Building on the success of the NT Live filmed theatre series, this film of a production by the Royal Shakespeare Company may be the first of many.
The Stratford-upon-Avon production of the famous "lyric tragedy", which is still playing in London, is also the beginning of a six-year project to stage all 36 plays, of which at least half will have a cinematic life: quite how many are seen here will depend on the level of audience support. It's a belter of a debut it has to be said. Tennant, best known as Doctor Who No.10, dazzles not just with his vivid delivery of the poetry but with a fabulously textured incarnation of the eponymous monarch. Starting out vain and capricious, even slightly camp, he morphs into a figure of fragile but profoundly moving dignity; Henry Bolingbroke (Lindsay), later to become Henry IV, changes from a wronged nobleman to a truly malign presence.
Little performed at the top level (although it made the names of Gielgud and Scofield), Richard II is nonetheless no dusty history: it's a hugely compelling meditation on power, loyalty and treachery, in which Shakespeare shows magisterial command of structure and metaphor. It is also a bravura display of poetic genius, which bequeathed us the "this sceptr'd isle" speech, "the hollow crown" and (my favourite) "I wasted time, and now doth time waste me".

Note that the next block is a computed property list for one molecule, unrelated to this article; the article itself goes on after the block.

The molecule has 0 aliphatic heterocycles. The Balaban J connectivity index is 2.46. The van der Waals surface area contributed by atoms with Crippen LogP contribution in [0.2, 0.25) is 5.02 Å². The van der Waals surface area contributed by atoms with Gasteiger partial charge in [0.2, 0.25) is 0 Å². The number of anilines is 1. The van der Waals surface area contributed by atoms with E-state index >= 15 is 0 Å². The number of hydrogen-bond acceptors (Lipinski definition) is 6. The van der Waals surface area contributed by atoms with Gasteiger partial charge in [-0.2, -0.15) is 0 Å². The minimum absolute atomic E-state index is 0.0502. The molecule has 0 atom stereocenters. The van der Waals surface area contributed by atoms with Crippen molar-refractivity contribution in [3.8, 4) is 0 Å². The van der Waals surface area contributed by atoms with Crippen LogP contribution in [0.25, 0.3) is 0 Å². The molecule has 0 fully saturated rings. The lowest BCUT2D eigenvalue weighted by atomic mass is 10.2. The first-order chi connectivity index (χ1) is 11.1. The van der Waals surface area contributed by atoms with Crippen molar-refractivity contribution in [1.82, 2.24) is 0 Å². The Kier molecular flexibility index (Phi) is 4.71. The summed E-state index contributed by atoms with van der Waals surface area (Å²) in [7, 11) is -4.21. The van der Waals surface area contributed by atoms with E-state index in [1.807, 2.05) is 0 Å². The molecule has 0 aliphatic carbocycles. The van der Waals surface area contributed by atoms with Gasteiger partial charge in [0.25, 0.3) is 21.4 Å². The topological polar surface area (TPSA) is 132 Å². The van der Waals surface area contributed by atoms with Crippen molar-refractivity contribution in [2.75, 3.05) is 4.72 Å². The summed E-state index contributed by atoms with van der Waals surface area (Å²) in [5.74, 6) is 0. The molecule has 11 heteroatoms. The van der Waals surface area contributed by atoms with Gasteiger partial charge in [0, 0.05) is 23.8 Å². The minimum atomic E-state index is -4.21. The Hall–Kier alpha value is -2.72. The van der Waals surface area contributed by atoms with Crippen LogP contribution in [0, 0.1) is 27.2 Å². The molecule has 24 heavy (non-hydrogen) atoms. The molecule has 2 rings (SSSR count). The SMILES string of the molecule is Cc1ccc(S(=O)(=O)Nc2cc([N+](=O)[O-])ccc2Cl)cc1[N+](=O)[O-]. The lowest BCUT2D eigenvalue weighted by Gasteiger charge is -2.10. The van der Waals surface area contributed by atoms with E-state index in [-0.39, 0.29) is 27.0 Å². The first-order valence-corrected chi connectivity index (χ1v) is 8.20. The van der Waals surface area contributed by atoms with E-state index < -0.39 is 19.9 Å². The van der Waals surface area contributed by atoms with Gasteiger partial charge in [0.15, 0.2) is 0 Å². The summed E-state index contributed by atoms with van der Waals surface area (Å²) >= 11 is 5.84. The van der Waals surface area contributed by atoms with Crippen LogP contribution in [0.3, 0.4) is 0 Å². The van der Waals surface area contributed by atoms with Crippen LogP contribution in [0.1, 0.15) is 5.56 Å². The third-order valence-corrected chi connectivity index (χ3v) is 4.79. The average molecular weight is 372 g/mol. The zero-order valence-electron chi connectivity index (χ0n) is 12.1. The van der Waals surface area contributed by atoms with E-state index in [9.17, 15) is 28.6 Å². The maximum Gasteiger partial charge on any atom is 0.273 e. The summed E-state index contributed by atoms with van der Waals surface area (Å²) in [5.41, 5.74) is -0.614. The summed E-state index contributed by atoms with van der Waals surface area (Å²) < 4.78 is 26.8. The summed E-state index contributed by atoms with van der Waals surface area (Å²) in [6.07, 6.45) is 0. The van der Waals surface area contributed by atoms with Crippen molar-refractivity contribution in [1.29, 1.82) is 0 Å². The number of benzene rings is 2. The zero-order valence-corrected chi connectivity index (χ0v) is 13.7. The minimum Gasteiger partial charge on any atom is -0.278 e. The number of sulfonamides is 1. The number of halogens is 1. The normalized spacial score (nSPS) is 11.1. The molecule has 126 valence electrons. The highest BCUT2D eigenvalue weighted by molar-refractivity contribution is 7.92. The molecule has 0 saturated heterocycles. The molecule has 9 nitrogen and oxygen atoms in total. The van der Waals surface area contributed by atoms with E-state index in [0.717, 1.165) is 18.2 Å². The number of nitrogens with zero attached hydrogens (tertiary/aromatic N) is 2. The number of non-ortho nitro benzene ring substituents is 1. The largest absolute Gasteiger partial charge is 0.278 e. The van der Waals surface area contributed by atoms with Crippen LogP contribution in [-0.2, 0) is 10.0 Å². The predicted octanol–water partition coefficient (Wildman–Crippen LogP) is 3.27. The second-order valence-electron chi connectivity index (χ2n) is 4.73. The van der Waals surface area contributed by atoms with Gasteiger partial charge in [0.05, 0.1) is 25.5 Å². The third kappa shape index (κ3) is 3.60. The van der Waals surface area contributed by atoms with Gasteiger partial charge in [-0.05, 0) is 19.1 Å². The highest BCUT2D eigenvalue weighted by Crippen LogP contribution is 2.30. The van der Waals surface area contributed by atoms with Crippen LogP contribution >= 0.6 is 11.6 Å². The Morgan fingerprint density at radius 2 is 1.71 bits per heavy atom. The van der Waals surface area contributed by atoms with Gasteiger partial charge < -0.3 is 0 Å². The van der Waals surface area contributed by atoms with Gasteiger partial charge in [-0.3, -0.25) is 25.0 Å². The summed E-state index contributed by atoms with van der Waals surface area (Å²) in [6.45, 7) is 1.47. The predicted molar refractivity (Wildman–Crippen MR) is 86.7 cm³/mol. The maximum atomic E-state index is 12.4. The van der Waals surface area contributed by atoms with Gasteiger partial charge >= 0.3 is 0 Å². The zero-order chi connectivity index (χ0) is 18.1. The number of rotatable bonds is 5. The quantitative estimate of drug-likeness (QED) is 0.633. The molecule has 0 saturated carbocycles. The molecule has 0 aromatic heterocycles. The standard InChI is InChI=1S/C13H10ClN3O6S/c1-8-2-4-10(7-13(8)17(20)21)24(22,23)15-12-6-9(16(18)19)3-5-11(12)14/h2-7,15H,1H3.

The curious decision to mike the actors gives us a soundtrack that is alienatingly muffled, though one quickly accustoms. Any fault is redeemed by a spellbinding design, in which the scenery is created entirely by light. This is a special production for lovers of Shakespeare and for those who have not learned to love him yet.
Cast: David Tennant, Nigel Lindsay, Michael Pennington, Antony Byrne, Oliver Ford Davies, Jane Lapotaire
Director: Gregory Doran
Running time: 200 mins
Verdict: Something special this way comes